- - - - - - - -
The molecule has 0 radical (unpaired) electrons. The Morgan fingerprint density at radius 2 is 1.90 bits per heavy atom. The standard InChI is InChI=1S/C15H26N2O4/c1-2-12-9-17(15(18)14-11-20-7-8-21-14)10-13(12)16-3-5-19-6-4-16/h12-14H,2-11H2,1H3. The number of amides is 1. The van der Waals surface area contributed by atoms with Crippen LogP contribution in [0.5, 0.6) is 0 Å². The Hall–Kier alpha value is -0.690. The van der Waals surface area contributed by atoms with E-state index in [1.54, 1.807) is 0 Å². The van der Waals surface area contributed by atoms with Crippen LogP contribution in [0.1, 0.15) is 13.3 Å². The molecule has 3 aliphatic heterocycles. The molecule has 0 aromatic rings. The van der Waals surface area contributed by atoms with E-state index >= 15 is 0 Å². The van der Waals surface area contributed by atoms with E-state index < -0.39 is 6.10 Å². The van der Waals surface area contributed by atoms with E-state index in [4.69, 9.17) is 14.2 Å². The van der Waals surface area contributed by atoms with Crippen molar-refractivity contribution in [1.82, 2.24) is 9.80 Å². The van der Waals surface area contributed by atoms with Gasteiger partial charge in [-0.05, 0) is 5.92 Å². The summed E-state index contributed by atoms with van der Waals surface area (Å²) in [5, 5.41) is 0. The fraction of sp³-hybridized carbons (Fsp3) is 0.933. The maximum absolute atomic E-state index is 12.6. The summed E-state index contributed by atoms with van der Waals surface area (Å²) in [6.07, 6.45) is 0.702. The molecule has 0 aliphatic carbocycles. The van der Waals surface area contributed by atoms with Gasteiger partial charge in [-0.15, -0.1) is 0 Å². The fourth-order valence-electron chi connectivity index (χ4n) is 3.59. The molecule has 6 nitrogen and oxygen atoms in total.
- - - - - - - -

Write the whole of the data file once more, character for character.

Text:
The molecule has 0 radical (unpaired) electrons. The Morgan fingerprint density at radius 2 is 1.90 bits per heavy atom. The standard InChI is InChI=1S/C15H26N2O4/c1-2-12-9-17(15(18)14-11-20-7-8-21-14)10-13(12)16-3-5-19-6-4-16/h12-14H,2-11H2,1H3. The number of amides is 1. The van der Waals surface area contributed by atoms with Crippen LogP contribution in [0.5, 0.6) is 0 Å². The Hall–Kier alpha value is -0.690. The van der Waals surface area contributed by atoms with E-state index in [1.54, 1.807) is 0 Å². The van der Waals surface area contributed by atoms with Crippen LogP contribution in [0.1, 0.15) is 13.3 Å². The molecule has 3 aliphatic heterocycles. The molecule has 0 aromatic rings. The van der Waals surface area contributed by atoms with E-state index >= 15 is 0 Å². The van der Waals surface area contributed by atoms with E-state index < -0.39 is 6.10 Å². The van der Waals surface area contributed by atoms with E-state index in [4.69, 9.17) is 14.2 Å². The van der Waals surface area contributed by atoms with Crippen molar-refractivity contribution in [1.82, 2.24) is 9.80 Å². The van der Waals surface area contributed by atoms with Gasteiger partial charge in [-0.05, 0) is 5.92 Å². The summed E-state index contributed by atoms with van der Waals surface area (Å²) in [5, 5.41) is 0. The fraction of sp³-hybridized carbons (Fsp3) is 0.933. The maximum absolute atomic E-state index is 12.6. The summed E-state index contributed by atoms with van der Waals surface area (Å²) in [6.07, 6.45) is 0.702. The molecule has 0 aliphatic carbocycles. The van der Waals surface area contributed by atoms with Gasteiger partial charge in [-0.15, -0.1) is 0 Å². The fourth-order valence-electron chi connectivity index (χ4n) is 3.59. The molecule has 6 nitrogen and oxygen atoms in total.